Although JS Bach demonstrated the virtuosity of cello playing with the “Six Suites for Solo Cello” around 1720, the cellos in the orchestra did not get beyond their function in the bass leadership in the following years. In the scores, the cellos were often not mentioned by name at all, but combined with the double basses and other instruments in the lowest notation system as bassi .

Even after the replacement of the thoroughbass in the early classical period , nothing changed in the Viennese classical period in terms of the bass role of the cellos in the orchestra. However, even Joseph Haydn temporarily separated the cellos from the double basses in his symphonies and composed his own parts for them. Ludwig van Beethoven continued this idea and entrusted the violoncellos with the melody, for example at the beginning of his 3rd symphony or in the 2nd movement of his 5th symphony , in which the cellos intro the first theme in unison with the violas.

Ludwig van Beethoven emancipated the cellos in the orchestra

The writer and music critic ETA Hoffmann (1776–1822) commented in 1812 in his review of Beethoven's Coriolan overture about the new role of the cellos in the orchestra:

“For some years now, the cello has been a newly acquired instrument for the orchestra: otherwise one would never have thought of making it absolutely obligatory, except for the basic bass. In this overture, too, it rarely goes 'col Basso', but has its own figures, some of which are difficult to perform. Rec. [The reviewer] admits that this way of handling the cello is an obvious asset to the orchestra, since some tenor figures, performed by the usually weak and dull-sounding violas, do not stand out enough for the penetrating original tone of the Violoncells, on the other hand, has an intervening effect; in the full tutti, however, he would not be able to make up his mind to rob the double basses of the support of the violoncello,[15]

Since Beethoven, the violoncello has often been used as a melody instrument in the tenor register in addition to its harmony-filling functions. One of the first examples of this is the second theme in the first movement of Schubert's Unfinished .

The third movement of Symphony No. 3 in F major, op. 90 by Johannes Brahms, is one of the most beautiful orchestral solos for the cellos . Even Pyotr Ilyich Tchaikovsky (for example, in the 2nd movement of Symphony pathétique ), Antonin Dvorak (Symphony No. 8, beginning), Claude Debussy (a passage in the first movement of "La Mer") and many other composers have conceived for the instrument rewarding tasks .

In the balletLe sacre du printemps ” by Igor Stravinsky (1882–1971) the violoncellos make a striking appearance with their staccator rhythms in the second piece “The Harbingers of Spring - Dances of Young Girls”.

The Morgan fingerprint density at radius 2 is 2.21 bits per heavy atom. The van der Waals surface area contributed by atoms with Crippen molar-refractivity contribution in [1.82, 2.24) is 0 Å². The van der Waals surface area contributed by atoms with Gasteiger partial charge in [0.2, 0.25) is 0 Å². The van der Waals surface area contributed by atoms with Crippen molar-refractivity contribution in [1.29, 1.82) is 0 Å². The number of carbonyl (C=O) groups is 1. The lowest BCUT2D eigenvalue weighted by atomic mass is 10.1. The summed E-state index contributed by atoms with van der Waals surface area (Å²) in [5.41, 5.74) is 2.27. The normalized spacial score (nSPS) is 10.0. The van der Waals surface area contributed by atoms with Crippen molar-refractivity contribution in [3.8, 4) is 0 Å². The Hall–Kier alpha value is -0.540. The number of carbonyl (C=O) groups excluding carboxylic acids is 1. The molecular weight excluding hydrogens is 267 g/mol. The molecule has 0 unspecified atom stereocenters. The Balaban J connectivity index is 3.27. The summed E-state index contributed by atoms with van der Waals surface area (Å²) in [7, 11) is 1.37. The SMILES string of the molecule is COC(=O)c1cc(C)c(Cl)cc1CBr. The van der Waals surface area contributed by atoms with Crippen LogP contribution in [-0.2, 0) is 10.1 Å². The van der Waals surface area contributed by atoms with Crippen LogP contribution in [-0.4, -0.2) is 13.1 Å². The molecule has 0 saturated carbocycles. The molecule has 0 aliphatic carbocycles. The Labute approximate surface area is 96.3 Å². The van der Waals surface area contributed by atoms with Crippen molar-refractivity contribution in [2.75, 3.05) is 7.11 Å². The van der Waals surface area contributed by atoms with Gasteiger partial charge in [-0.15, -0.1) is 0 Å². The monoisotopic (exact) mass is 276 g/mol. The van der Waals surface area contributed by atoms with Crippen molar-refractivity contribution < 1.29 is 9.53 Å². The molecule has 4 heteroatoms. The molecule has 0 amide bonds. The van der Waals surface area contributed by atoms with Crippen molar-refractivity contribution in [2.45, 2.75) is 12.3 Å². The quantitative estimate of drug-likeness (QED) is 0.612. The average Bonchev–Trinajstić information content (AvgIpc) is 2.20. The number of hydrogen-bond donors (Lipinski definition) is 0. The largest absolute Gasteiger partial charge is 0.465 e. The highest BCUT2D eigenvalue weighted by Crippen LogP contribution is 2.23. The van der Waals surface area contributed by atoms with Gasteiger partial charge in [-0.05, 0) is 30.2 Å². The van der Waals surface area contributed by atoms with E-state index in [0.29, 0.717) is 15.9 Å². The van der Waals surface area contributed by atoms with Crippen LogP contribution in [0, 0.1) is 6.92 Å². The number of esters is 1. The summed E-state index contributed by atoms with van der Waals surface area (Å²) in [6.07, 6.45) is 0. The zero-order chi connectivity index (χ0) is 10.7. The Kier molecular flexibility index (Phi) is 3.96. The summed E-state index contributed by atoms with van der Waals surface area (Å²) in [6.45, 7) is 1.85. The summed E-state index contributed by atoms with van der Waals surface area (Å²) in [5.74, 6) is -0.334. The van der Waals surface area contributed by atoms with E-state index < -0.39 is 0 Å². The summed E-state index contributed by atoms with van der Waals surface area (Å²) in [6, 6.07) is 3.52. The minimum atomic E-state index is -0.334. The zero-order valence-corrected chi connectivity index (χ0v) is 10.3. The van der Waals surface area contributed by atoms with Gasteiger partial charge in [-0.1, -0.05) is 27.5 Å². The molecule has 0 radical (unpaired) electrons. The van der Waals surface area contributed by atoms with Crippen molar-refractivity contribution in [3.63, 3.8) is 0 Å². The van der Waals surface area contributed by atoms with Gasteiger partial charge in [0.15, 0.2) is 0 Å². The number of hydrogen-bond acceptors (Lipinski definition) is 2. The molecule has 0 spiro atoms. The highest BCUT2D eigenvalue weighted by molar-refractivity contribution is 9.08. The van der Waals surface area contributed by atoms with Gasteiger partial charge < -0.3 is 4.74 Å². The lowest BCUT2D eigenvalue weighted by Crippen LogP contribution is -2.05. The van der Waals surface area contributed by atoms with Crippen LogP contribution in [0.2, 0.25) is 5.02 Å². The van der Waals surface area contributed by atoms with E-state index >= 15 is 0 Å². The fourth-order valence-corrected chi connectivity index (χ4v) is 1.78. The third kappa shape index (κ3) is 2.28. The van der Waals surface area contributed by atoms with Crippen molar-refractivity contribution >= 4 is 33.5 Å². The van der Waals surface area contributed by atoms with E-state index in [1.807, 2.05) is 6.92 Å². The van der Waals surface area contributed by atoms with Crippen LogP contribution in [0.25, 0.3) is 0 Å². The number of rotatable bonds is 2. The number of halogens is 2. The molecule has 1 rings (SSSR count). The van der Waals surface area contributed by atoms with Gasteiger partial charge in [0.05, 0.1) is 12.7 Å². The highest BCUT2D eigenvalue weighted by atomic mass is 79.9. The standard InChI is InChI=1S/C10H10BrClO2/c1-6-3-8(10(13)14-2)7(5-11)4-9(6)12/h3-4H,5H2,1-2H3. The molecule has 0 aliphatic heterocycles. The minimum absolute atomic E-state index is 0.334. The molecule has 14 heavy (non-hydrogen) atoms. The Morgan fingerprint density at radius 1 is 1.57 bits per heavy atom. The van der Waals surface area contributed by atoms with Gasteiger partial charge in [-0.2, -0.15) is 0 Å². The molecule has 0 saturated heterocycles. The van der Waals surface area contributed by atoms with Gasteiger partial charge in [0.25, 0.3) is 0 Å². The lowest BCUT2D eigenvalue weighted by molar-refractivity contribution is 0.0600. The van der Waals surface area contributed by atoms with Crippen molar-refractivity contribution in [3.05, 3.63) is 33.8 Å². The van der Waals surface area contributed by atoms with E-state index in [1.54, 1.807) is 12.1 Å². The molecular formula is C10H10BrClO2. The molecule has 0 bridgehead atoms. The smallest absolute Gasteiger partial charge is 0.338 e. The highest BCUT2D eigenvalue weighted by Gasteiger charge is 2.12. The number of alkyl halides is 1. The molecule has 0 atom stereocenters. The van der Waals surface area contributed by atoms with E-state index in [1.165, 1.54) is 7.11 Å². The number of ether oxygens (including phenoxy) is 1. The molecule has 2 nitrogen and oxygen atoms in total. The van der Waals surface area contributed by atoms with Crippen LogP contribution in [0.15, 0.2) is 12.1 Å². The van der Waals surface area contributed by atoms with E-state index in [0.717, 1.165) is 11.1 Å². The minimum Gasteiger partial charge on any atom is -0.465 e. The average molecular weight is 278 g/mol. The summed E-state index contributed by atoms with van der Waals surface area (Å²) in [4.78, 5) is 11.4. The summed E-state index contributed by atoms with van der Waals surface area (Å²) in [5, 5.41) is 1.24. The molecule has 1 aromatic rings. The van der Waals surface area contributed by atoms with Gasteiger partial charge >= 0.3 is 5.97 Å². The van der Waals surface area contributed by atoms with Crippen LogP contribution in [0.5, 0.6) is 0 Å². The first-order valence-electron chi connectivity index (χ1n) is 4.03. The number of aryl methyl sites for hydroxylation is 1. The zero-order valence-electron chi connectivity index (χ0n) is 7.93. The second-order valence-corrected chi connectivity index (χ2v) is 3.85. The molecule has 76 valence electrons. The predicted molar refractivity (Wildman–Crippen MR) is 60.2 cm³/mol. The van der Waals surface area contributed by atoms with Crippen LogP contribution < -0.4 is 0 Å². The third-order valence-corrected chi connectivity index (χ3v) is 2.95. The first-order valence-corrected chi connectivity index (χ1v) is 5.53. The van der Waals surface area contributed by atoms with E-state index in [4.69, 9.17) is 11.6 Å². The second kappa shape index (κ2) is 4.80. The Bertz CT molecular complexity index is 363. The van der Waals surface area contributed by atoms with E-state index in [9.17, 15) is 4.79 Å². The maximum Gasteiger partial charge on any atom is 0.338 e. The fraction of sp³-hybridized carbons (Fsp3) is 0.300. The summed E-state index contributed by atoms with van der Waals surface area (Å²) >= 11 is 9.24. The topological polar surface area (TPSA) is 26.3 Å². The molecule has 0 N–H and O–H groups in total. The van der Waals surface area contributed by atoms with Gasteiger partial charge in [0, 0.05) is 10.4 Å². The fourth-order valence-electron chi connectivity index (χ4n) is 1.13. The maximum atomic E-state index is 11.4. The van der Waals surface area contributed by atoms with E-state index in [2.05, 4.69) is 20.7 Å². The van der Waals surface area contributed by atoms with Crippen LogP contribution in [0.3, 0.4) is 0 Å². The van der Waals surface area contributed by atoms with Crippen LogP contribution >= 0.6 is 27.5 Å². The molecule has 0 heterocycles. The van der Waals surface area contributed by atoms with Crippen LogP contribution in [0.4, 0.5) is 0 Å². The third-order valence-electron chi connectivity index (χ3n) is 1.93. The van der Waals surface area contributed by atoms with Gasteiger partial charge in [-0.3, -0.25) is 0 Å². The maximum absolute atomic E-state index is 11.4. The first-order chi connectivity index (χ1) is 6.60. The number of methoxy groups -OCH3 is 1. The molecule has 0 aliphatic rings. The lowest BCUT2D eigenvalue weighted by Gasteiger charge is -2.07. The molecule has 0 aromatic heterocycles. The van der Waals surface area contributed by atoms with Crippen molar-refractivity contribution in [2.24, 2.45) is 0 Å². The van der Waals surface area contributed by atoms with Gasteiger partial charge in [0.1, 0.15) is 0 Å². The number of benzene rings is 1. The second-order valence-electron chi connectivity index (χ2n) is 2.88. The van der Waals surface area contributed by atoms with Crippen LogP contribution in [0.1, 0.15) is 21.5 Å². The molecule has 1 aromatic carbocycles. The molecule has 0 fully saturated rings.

Modern uses

The cello also plays a role outside of classical orchestral music because of the variety of its tonal possibilities:

Perttu Kivilaakso, member of the Apocalyptica group , with an electrically amplified violoncello
  • A violoncello is also often used in the Argentine Tango Nuevo .
  • The cello was popularized in jazz by the cell and double bass player Oscar Pettiford . He was followed by jazz musicians such as Ron Carter , Dave Holland , Abdul Wadud , Hank Roberts and David Baker . The cello sound was partially amplified, distorted or - as in the case of Zoë Keating - multiplied electronically . See also → Jazzcello
  • The band Rasputina almost exclusively uses cello in their music, so the band also shaped the music style "cello rock".
  • The violoncello has been part of rock music since the late 1960s . The Beatles already experimented with cello sounds on their studio albums. As a pioneer, Roy Wood , who is primarily associated with the Electric Light Orchestra , introduced the cello as an integral part of an ensemble in the stage practice of rock 'n' roll and pop music . Also wrote one of the best-known contemporary composer, Andrew Lloyd Webber , a modern album for Cellos, which is composed of variations on a theme by Paganini composed
  • In 1996, four Finnish cello students from the Sibelius Academy in Helsinki began playing songs from their favorite band, the metal formation Metallica . As an exam at the academy, they selected four pieces. This resulted in the Finnish cello rock group Apocalyptica , which practices instrumental music with electronically amplified and modified cello sounds. While the first album Plays Metallica by Four Cellos only contained Metallica pieces played on cello, the following albums included cover versions of Metallica, Slayer , Sepultura and Rammstein, among others also always original compositions.
  • In collaboration with the legendary flamenco guitarist Pedro Bacàn, Ramón Jaffé opened the door to flamenco for the cello. After the death of Bacán, Jaffé followed this path with his own ensemble.
  • The band Coppelius also uses the cello instead of the electric guitar .
  • The duo 2Cellos , consisting of Luka Šulić and Stjepan Hauser, is in the classic, but mostly rock-related genre. They virtuously use the entire sound potential of their instruments and incorporate it into elaborate arrangements with sophisticated sound technology.